I have read posts about how to determine basis when there are no records that support the basis on stocks or mutual funds. However, I do taxes for someone who has some stock that there is no basis reported by the brokerage company. They have no idea of when they bought it. Maybe 10 years ago, maybe 15, maybe 20. My question is, how stringent would the IRS be in this case, if we said it was purchased 10 years ago without any supporting documentation.
You only have to prove it if the return is audited ... so use the best guess you have and keep substantiation of how you make the calculation. If you don't enter something the basis is assumed to be zero ... anything is better than zero.
Any I hope as a paid tax pro you are using a professional tax program since using Turbotax to prepare returns for compensation is against the law.
the most conservative approach is to use a cost basis of zero - no one can argue with that.....if the stock price 10 years ago was very small, might as well use zero as the tax difference could be minor
where was the stock held? does that firm have any records? most financial institutions hold these records for years and years.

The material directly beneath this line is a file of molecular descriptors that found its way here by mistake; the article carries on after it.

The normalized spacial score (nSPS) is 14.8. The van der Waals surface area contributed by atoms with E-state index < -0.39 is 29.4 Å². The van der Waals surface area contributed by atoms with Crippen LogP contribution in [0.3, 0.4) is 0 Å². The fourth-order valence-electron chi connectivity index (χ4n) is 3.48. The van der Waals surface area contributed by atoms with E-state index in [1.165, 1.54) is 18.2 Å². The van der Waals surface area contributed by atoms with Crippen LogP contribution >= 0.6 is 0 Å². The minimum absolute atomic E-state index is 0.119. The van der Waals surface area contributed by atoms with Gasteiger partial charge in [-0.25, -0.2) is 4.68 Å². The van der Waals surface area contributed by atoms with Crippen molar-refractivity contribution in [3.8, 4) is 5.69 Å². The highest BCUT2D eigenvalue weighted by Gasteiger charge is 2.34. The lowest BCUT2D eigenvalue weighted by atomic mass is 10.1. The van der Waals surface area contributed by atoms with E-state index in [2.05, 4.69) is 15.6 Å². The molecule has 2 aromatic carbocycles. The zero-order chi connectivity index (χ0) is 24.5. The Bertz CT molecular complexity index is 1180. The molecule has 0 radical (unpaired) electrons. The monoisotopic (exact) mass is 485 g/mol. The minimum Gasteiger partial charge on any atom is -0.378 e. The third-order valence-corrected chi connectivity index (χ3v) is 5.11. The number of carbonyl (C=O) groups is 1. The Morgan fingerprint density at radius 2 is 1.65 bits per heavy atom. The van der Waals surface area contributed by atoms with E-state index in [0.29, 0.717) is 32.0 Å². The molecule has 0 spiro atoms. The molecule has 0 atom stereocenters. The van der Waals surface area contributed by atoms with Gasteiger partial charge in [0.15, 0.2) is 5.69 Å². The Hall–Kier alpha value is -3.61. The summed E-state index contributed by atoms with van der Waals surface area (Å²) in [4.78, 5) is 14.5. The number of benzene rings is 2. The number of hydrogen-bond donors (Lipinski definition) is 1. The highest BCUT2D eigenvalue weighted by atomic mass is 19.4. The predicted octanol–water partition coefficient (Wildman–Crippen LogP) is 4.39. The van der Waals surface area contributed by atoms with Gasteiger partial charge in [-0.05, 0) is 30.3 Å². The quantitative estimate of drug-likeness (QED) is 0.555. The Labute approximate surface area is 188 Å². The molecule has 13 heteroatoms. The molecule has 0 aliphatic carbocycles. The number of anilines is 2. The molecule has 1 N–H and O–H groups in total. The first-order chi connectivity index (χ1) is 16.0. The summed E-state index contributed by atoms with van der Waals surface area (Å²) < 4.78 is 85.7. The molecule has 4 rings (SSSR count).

did you have the stock certificate? was there a date on it?
do you have old tax returns were the dividends were reported? if so, you know it was owned for that long.
You have to report the sale on your tax return. Lacking any cost basis, the IRS will consider the entire sale amount as taxable. So, you need to make your best effort to determine the original cost basis, even if (worst case) it's a guess. Historical prices of publicly traded stocks are readily available on the internet and should, at least, satisfy the IRS that your basis wasn't zero; just "google" “Historical Stock Prices". I use http://bigcharts.marketwatch.com/historical/. The stockholder relations dept. at the company may be able to help.
"Maybe 10 years ago, maybe 15, maybe 20". Then, the lowest price during that period would be the most conservative approach. You would not have to use zero.
@fanfare - whether one is under risk of audit or not, please be reminded of the statement above one's signature on the tax return:
"Under penalties of perjury, I declare that I have examined this return and accompanying schedules and statements, and to the best of my knowledge and belief, they are true, correct, and complete. "
if someone is not confident the return is true, correct and complete, then using zero avoids any conflict with the statement as the IRS cannot argue taxes were underpaid. if there was that much profit, there is motivation to figure out the true, correct and complete cost basis.